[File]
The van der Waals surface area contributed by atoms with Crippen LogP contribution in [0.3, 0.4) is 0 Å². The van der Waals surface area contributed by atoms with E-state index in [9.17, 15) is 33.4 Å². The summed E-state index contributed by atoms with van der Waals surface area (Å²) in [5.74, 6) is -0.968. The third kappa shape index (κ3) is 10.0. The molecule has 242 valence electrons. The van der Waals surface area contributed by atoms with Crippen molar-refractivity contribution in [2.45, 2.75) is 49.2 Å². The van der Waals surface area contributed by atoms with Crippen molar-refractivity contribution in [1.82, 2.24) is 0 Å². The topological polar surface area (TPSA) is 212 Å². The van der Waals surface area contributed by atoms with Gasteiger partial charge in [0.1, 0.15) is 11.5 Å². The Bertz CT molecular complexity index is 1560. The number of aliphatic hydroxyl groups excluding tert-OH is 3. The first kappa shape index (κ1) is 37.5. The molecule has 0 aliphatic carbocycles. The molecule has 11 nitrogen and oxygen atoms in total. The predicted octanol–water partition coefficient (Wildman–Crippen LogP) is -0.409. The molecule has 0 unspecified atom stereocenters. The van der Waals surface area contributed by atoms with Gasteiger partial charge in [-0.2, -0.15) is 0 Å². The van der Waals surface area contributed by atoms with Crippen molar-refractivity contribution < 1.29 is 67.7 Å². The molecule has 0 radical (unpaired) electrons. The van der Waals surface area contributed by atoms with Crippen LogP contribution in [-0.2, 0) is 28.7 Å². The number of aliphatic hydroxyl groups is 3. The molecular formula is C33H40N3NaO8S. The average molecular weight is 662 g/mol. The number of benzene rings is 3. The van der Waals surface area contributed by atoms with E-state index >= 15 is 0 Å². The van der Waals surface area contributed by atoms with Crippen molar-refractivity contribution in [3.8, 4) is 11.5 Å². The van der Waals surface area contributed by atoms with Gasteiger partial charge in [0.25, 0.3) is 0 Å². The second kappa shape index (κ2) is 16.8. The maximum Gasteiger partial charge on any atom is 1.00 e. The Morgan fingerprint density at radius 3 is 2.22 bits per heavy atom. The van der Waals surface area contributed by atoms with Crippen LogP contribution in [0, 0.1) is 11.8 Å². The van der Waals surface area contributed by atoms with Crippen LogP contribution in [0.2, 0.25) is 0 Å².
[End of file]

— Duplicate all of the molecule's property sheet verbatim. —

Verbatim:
The van der Waals surface area contributed by atoms with Crippen LogP contribution in [0.3, 0.4) is 0 Å². The van der Waals surface area contributed by atoms with E-state index in [9.17, 15) is 33.4 Å². The summed E-state index contributed by atoms with van der Waals surface area (Å²) in [5.74, 6) is -0.968. The third kappa shape index (κ3) is 10.0. The molecule has 242 valence electrons. The van der Waals surface area contributed by atoms with Crippen molar-refractivity contribution in [2.45, 2.75) is 49.2 Å². The van der Waals surface area contributed by atoms with Crippen molar-refractivity contribution in [1.82, 2.24) is 0 Å². The topological polar surface area (TPSA) is 212 Å². The van der Waals surface area contributed by atoms with Gasteiger partial charge in [0.1, 0.15) is 11.5 Å². The Bertz CT molecular complexity index is 1560. The number of aliphatic hydroxyl groups excluding tert-OH is 3. The first kappa shape index (κ1) is 37.5. The molecule has 0 aliphatic carbocycles. The molecule has 11 nitrogen and oxygen atoms in total. The predicted octanol–water partition coefficient (Wildman–Crippen LogP) is -0.409. The molecule has 0 unspecified atom stereocenters. The van der Waals surface area contributed by atoms with Gasteiger partial charge in [-0.2, -0.15) is 0 Å². The van der Waals surface area contributed by atoms with Crippen molar-refractivity contribution < 1.29 is 67.7 Å². The molecule has 0 radical (unpaired) electrons. The van der Waals surface area contributed by atoms with Crippen LogP contribution in [-0.2, 0) is 28.7 Å². The number of aliphatic hydroxyl groups is 3. The molecular formula is C33H40N3NaO8S. The average molecular weight is 662 g/mol. The number of benzene rings is 3. The van der Waals surface area contributed by atoms with E-state index >= 15 is 0 Å². The van der Waals surface area contributed by atoms with Crippen molar-refractivity contribution in [3.8, 4) is 11.5 Å². The van der Waals surface area contributed by atoms with Gasteiger partial charge in [0.25, 0.3) is 0 Å². The second kappa shape index (κ2) is 16.8. The maximum Gasteiger partial charge on any atom is 1.00 e. The Morgan fingerprint density at radius 3 is 2.22 bits per heavy atom. The van der Waals surface area contributed by atoms with Crippen LogP contribution in [0, 0.1) is 11.8 Å². The van der Waals surface area contributed by atoms with Crippen LogP contribution in [0.2, 0.25) is 0 Å².